It seems that every year there is a hot management topic that all law firm leaders want to talk about.  Last year it was it was mergers using Swiss Verein structures.  The year before it was Legal Project Management.  Two years ago the topic was private investment in law firms.  It’s not that these are fads or flavors of the month — the practice of law is evolving so quickly that firms’ managers are playing whack-a-mole with burning issues.  As soon as they begin to master one, another new concern pops up.  I anticipate that the hot topic for 2014 will be Succession Planning, so lets start the year by talking about it. Law firm succession planning is nothing new.  We’ve been talking about it for years.  The problem is not a lack of awareness; it is trying to figure out what to do about it.  Like so many other concerns, the solution lies in understanding the issue to its roots, devising a realistic plan of action and having the courage and tenacity required for execution. This year we will continue to see the concourse of three unique events.  First, 2015 will mark 69 years since the end of World War II when the Greatest Generation came home and went about making babies with ferocity.  Accordingly the baby boomers are reaching the age when rational people traditionally begin moving on to a new stage of their lives. The second event is the surprisingly rapid transfer of private practice of law for business clients into a mature industry, the definition of which is that the supply of lawyers begins to exceed the demand.  As a result, law firms are finding that they have too many lawyers for the work available.  Their options are to stop hiring young lawyers – the course most firms have at least given lip service to (even though it destroys the leverage system that has been the source of much of their profitability) or to “weed the garden,” as the Brits call it, and move partners out at the top. The third unique event is that we are coming through an economic crisis that has shaken the underpinnings of all of the financial planning that baby boomers have done in preparing for their retirement and that has accelerated the market forces that are driving that maturation of our industry. Succession Planning There are really two separate issues involved in succession planning: one vital to the sustained profitability of most law firms; the other an important concern but not an organizational life or death issue.  The first is client succession and the second is the one most frequently discussed, management succession. Now, don’t get me wrong.  Management is tremendously important.  In fact, the capability of leadership is probably the single distinguishing feature of the most successful law firms.  But, while important, management is not as critical an issue as it is often painted to be for a couple of reasons.  First, in most large and mid-sized firms, professional managers have taken over the technical side of law firm operations.  The most capable law firm leaders (Chairmen, Managing Partners, Practice Group Leaders, etc.) have strong interpersonal skills — the ability to engender confidence and skill in creating consensus.  But these are capabilities that are either native to one’s personality or honed through years of successfully practicing law. They are not picked up by shadowing an incumbent for a year or two.  So, frankly, while it may be comforting to know your management depth chart well in advance, it’s not all that important that successors be designed until the need occurs.  Second, and perhaps more importantly, management succession planning doesn’t seem to work in law firms.  Experience seems to prove that partners don’t like the concept of heirs apparent, and being designated has a way of making the heir unelectable or insuring a rocky transition. The more critical succession planning issue is client succession, the ability to retain a client with the departure of the partner responsible for the relationship.  Unfortunately, the early returns on the success of client succession planning are not good.  In fact, the risk of losing a client upon the retirement of a partner is greater than ever before and for some firms seems to be almost a likelihood. Here is the problem.  Clients, particularly middle market clients, really are quite loyal.  Absent a seminal event (the major screw up of a case or an inappropriate rate increase) they find it awkward and uncomfortable to tell their incumbent lawyer that they are changing counsel.  But a change in the lawyer responsible for their matters provides a natural opportunity to shop the legal marketplace. The problem, however, is not just with the retirement of law firm partners.  In fact, their failing to retire can create an even worse problem.  Like many other professions, we are seeing an increased preference by partners to continue working longer than anticipated.  In fact, many intend to work as long as they are physically able.  In part this is a reaction to advances in health care that allow people to feel healthier longer.  This prospect creates the necessity of financing a comfortable lifestyle for more years after eventual retirement than many partners had planned. Often it results from partners having children later in life or the need to pay several alimonies.  For some it is concern that a tight job market has made them economically responsible for their children and grandchildren.  Many profess to have worked so hard during their life that they have never developed hobbies or other activities to keep themselves busy in retirement.  But the most common thing we hear from professionals in their mid-sixties is that they have reached the pentacle of their professional careers and are not yet ready to walk away from the work, stature and income level they have achieved. Unfortunately, partners working beyond retirement often result in a decline in personal performance and limited available of opportunities for younger lawyers.  But, the most important concern with partners working longer is that client representatives with whom they have relationships may not enjoy flexibility in deciding to retire.  When those client representatives retire, their replacements will, in all likelihood, be younger and eager to replace the relationship partner from their current law firm with a lawyer of their own choosing, possibly from another firm. Making Succession Planning Work Despite the problems, there are actions that law firms can take to plan both management and client succession.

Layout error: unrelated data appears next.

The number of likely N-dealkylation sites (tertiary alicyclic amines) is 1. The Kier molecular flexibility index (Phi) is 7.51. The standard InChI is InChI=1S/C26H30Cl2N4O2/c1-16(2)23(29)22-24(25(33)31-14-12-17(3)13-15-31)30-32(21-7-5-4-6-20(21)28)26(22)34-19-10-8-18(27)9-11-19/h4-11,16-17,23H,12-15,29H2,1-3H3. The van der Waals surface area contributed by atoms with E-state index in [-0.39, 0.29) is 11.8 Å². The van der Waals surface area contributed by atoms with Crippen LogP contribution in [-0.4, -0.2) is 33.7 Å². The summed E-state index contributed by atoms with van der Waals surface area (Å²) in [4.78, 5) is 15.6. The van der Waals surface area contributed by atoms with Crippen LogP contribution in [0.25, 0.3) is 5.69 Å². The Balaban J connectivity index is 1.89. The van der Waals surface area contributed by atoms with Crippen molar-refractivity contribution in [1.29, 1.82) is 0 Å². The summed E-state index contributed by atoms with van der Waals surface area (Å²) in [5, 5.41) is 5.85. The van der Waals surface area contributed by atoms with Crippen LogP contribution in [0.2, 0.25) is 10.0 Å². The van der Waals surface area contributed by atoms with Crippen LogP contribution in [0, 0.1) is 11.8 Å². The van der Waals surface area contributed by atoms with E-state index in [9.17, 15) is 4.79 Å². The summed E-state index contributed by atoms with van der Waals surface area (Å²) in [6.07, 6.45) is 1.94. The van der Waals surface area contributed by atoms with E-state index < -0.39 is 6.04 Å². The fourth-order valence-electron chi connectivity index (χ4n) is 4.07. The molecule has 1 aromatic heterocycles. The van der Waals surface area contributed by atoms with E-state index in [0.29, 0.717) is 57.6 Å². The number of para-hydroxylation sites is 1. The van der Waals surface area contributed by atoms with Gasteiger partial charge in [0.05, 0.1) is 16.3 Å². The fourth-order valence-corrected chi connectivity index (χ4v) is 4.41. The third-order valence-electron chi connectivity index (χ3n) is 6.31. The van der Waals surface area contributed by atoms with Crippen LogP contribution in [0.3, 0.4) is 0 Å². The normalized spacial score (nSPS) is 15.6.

• The most important management succession tool is to create a cadre of partners who have leadership experience.  This can be accomplished through a series of increasingly responsible management roles where candidates can demonstrate their capability to their fellow partners while gaining experience.  Using younger partners on ad hoc committees to deal with specialized management issues is a good way to generate experience and visibility.